Andrea Arnold's 'Wuthering Heights' (With 1st Black Heathcliff) Finally Gets Official USA Release Date!
Photo Credit: S & A

Andrea Arnold's 'Wuthering Heights' (With 1st Black Heathcliff) Finally Gets Official USA Release Date!


It was announced last fall that Oscilloscope Laboratories had picked up North American distribution rights to Andrea Arnold's adaptation of Wuthering Heights, with plans to release the film theatrically some time in 2012; although no specific day/month was given.

Since then it's screened at a number of other festivals and special screening events, but still no release date specified… until today!

It's been announced via press release that the film will officially open theatrically in New York on October 5, with a national roll-out to follow. I'm guessing the distributors are considering its Oscar potential.

An epic love story that spans childhood well into the young adult years, the film follows Heathcliff (in Arnold’s version, a black boy), who is taken in by a Yorkshire farmer, Earnshaw. Living in Earnshaw's home on the windswept moors, Heathcliff develops a passionate relationship with the farmer's teenage daughter, Cathy, inspiring the envy and mistrust of his son, Hindley. When Earnshaw passes away, the now-grown characters (played by Kaya Scodelario, James Howson and Lee Shaw) must finally confront the intense feelings and rivalries that have built up throughout their years together.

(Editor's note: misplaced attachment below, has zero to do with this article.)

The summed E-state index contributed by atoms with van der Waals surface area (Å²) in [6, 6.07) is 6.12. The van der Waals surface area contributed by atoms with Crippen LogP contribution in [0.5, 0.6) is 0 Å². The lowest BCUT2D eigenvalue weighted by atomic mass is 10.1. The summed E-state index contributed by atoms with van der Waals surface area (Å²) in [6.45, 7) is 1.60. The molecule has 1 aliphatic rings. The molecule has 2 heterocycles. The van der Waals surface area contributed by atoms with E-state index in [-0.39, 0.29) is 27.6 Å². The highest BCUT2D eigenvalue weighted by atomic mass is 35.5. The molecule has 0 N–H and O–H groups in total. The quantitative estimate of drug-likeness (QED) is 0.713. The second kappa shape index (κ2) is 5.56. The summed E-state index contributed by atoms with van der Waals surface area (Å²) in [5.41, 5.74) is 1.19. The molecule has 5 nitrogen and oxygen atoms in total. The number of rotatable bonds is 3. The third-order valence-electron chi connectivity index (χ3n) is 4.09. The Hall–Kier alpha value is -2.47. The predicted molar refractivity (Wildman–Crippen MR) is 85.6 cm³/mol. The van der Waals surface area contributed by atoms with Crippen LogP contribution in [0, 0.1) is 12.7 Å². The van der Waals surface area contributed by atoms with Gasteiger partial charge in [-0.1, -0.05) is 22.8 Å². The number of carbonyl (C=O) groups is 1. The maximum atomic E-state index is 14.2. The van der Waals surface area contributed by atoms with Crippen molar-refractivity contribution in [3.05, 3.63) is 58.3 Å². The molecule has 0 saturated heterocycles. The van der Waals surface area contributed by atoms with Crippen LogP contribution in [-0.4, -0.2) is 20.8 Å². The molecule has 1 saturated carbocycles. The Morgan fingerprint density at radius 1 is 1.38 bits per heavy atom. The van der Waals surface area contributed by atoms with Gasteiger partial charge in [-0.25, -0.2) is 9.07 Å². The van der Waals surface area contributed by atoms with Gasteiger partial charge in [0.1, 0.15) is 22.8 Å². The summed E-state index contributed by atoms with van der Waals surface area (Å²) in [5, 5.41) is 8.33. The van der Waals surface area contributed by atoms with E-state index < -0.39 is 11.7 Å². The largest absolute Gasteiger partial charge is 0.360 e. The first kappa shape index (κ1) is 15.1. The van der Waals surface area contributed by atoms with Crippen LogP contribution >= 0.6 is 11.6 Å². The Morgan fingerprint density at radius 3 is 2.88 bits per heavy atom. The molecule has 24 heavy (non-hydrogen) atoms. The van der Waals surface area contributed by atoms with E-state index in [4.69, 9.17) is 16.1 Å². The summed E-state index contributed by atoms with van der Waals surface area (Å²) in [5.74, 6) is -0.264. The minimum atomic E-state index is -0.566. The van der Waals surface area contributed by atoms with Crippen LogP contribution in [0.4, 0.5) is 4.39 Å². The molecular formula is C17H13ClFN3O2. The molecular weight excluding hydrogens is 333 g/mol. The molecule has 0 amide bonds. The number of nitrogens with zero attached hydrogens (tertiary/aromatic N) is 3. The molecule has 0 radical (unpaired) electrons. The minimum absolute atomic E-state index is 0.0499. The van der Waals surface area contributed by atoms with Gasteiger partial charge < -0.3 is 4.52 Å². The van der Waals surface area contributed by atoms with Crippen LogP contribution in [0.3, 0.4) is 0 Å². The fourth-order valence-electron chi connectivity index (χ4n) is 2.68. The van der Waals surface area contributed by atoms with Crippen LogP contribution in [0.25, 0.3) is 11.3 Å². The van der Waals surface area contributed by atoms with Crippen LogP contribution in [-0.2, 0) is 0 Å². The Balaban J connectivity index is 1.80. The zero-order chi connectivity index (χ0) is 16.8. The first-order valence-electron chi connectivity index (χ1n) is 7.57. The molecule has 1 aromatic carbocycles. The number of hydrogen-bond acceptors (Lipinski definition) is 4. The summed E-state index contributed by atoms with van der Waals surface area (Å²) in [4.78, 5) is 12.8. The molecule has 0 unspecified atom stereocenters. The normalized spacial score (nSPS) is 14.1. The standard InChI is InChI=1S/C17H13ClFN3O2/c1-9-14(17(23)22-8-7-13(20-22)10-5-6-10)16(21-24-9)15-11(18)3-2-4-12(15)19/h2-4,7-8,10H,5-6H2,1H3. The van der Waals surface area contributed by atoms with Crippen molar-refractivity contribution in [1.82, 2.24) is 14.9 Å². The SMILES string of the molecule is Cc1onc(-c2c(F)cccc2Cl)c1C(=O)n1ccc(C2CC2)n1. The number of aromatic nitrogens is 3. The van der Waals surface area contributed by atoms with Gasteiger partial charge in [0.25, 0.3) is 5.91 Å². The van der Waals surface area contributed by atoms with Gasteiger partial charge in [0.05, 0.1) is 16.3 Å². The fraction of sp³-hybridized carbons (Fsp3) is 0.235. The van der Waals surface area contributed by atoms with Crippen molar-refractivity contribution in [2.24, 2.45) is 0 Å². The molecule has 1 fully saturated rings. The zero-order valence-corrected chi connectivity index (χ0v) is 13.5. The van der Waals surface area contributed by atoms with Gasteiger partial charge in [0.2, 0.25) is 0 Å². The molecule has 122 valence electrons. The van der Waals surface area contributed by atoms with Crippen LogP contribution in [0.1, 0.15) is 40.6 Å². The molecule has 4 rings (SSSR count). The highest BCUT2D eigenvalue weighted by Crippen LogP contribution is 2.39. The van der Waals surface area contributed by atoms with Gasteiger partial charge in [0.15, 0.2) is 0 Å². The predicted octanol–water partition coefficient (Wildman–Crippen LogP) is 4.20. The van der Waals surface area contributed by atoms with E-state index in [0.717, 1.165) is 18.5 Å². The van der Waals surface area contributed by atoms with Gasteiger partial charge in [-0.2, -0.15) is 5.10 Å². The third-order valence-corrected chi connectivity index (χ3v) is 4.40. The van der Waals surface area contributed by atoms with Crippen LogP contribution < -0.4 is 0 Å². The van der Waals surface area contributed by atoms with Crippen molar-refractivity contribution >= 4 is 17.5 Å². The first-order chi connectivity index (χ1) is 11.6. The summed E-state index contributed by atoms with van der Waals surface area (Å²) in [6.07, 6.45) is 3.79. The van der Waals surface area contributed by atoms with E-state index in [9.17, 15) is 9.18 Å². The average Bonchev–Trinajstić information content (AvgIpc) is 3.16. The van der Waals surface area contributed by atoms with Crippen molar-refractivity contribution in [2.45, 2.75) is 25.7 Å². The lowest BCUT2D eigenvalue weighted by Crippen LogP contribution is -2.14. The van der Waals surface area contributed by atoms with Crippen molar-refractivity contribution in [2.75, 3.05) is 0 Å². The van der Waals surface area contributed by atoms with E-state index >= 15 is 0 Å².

The film, maybe known more for its casting of a black actor to play "Heathcliff" (portrayed by young British actors Solomon Glave, and James Howson as the adult Heathcliff), made its USA premiere at the Sundance Film Festival early this year, screening in the Spotlight section (and while I was at Sundance, I didn't get to see it, and still haven't). But that will be recitified shortly.

It already opened in the UK, so you folks across the pond should have seen it, months ago actually.

Below is the film's first released trailer, which tells me that, at the very least, regardless of how mixed the reviews have been since its debut last year, this should be a beautiful-looking picture, and I'm guessing one that will sharply divide critics and audiences: